United States soldier Bowe Bergdahl will face a general court-martial on charges of desertion and misbehavior before the enemy, his lawyers revealed in a statement on Monday. Gen. Robert B. Abrams, who leads the Army Forces Command at Fort Bragg, N.C., rejected a previous investigator’s recommendation that the sergeant—who vanished from his Afghanistan outpost in 2009 and spent five years in the hands of the Taliban—be tried at a milder hearing. Such an intermediate tribunal, known as a “special court-martial,” would have protected Berghdal from more than one year of jail time upon conviction. The general court-martial has no such buffers: If found guilty, Bergdahl could serve a life sentence.
In a statement, Bergdahl’s attorney Eugene Fidell said that he “had hoped the case would not go in this direction,” and that General Abrams “did not follow the advice of the preliminary hearing officer who heard the witnesses.” Bergdahl has been a target for controversy since his disappearance set in motion a chain of missions that may have endangered other troops; the saga culminated in President Obama trading Bergdahl for five Guantanamo Bay prisoners in 2014, a decision for which the Commander-in-Chief has been roundly criticized.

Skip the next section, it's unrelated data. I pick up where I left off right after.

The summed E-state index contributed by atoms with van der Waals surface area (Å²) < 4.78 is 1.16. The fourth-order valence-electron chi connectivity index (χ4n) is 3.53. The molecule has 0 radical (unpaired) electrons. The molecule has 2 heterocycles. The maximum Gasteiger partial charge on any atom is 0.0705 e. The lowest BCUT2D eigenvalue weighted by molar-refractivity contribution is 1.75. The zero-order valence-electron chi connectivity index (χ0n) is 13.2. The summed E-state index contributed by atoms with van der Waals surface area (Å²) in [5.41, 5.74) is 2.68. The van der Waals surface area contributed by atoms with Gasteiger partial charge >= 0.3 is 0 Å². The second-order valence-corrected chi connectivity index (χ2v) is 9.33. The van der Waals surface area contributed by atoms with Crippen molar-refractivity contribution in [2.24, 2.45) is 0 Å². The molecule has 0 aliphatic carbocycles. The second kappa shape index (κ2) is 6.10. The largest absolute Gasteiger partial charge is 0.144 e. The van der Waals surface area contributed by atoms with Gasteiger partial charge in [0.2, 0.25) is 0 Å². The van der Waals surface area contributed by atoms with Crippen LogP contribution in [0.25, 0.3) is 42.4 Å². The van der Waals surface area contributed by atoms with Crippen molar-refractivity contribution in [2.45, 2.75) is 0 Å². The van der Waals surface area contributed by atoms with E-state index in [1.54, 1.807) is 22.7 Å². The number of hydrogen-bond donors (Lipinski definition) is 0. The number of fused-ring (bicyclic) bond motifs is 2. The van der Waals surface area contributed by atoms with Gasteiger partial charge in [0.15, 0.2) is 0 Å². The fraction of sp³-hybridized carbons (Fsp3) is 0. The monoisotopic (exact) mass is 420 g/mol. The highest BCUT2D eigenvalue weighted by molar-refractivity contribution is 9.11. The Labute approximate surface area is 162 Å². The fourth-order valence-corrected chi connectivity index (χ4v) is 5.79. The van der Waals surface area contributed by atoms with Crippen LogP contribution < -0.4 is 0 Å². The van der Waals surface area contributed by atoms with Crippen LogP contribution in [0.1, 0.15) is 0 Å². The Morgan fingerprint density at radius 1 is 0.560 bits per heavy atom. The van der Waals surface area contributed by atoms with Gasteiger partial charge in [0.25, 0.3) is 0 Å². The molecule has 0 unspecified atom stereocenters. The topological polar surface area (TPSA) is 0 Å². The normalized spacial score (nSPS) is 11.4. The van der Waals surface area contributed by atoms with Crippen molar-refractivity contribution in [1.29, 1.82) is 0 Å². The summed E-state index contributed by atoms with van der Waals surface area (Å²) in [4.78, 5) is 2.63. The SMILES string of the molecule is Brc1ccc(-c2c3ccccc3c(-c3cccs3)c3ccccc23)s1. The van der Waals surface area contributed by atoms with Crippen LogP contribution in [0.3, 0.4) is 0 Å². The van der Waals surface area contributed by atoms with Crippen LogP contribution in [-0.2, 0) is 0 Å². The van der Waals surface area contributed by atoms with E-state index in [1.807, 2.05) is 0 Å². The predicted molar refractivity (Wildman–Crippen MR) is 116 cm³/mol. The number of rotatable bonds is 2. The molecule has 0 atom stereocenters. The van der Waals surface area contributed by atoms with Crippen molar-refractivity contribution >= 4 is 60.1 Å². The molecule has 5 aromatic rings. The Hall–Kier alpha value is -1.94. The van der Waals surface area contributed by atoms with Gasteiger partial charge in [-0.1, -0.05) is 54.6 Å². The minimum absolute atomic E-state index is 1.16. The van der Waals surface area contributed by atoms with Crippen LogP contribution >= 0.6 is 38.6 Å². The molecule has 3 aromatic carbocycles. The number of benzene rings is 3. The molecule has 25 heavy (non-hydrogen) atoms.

Some Americans are only now hearing of Bergdahl’s case thanks to Serial, Sarah Koenig’s blockbuster podcast that returned last week for its second season. The show dives into the soldier’s complicated story—either an instance of whistleblowing heroism, one man leaving safety in order to draw attention to terrible conditions at his base, or foolish cowardice.
No date has been set for Bergdahl’s court hearing, according to the New York Times. The Army also chose not to comment on Abrams’ election of a harsher judicial venue.